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Singular Wager.-A young Entertaining Miscellany, you will, woman had laid a wager she by inserting them, oblige would descend into à vault, in the
Yours, &c. middle of the night, and bring Holt.
J. W. from thence a skull. . The person
SONNET who took the wager had previously
To Miss B-ks on her singing. hid himself in the vault, and as 'Tis said, and I believe the tale, the girl seized a skull, cried, in
That music's powers o'er all prevail
That harmony a spell can give, a hollow voice,
“ Leave me my To bid each finer feeling live! head !" ". There it is,” said the Tis said that e'en the darkest soul girl throwing it down, and catch-Will bend beneath its soft controul ing up another. “Leave me my That it rouse the slumb'ring head !" said the same voice!
breastNay, nay," said the heroic lass, Then charm it into tranquil rest.
And who, that ever lent an ear “ you cannot have had two heads :"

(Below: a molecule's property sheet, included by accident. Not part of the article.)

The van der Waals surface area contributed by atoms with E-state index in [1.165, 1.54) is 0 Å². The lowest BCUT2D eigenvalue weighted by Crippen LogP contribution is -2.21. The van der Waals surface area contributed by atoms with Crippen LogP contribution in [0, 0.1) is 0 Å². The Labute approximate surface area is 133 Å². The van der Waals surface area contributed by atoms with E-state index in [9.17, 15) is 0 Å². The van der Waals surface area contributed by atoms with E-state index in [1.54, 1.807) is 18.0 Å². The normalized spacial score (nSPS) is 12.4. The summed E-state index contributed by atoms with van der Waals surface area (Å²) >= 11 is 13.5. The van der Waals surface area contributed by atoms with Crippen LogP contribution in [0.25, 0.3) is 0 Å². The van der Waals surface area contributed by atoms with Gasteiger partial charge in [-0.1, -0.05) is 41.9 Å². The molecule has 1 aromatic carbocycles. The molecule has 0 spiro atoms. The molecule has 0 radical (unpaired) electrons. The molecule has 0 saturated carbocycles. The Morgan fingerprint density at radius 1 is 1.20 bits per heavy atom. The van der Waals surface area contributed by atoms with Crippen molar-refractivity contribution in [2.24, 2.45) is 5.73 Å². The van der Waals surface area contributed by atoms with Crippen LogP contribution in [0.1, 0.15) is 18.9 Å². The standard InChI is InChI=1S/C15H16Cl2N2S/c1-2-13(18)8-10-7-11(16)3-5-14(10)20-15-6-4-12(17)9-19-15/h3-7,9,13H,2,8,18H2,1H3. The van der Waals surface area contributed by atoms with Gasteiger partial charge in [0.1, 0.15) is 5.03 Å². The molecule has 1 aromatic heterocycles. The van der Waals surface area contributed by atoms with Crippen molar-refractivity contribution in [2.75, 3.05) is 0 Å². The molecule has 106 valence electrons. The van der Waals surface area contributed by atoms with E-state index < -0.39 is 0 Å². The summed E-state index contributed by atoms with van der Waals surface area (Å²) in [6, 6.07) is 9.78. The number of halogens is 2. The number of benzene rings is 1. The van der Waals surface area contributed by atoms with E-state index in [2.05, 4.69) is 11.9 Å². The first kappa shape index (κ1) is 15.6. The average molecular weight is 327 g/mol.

To tones like those thy lips have so brought the skull, and won the
Tho' lost to all that made life dear,
By fate, from friends, and kindred Quin being one day in a coffee drivenhouse, saw a young beau enter, But would awhile forget his pain, in an elegant negligèe dress, In listening to so sweet a strain
Holt. quite languid with the heat of the day. Waiter,” » said the cox
A Reflection on the Sea. comb, in an affected faint voice,
See how, beneath the moonlight'm. " Waiter, fetch me a dish of
smile, coffee, weak as water, and cool
Yon little wave heaves its breast, as a zephyr!” Quin, in a voice Foams and sparkles for awhile, of thunder, immediately vocife And, murmuring, then retires to rest; rated, “ Waiter, bring me a dish of Thus man, the sport of bliss and care, coffee, as hot as b-11, and strong and having swell'd a moment there,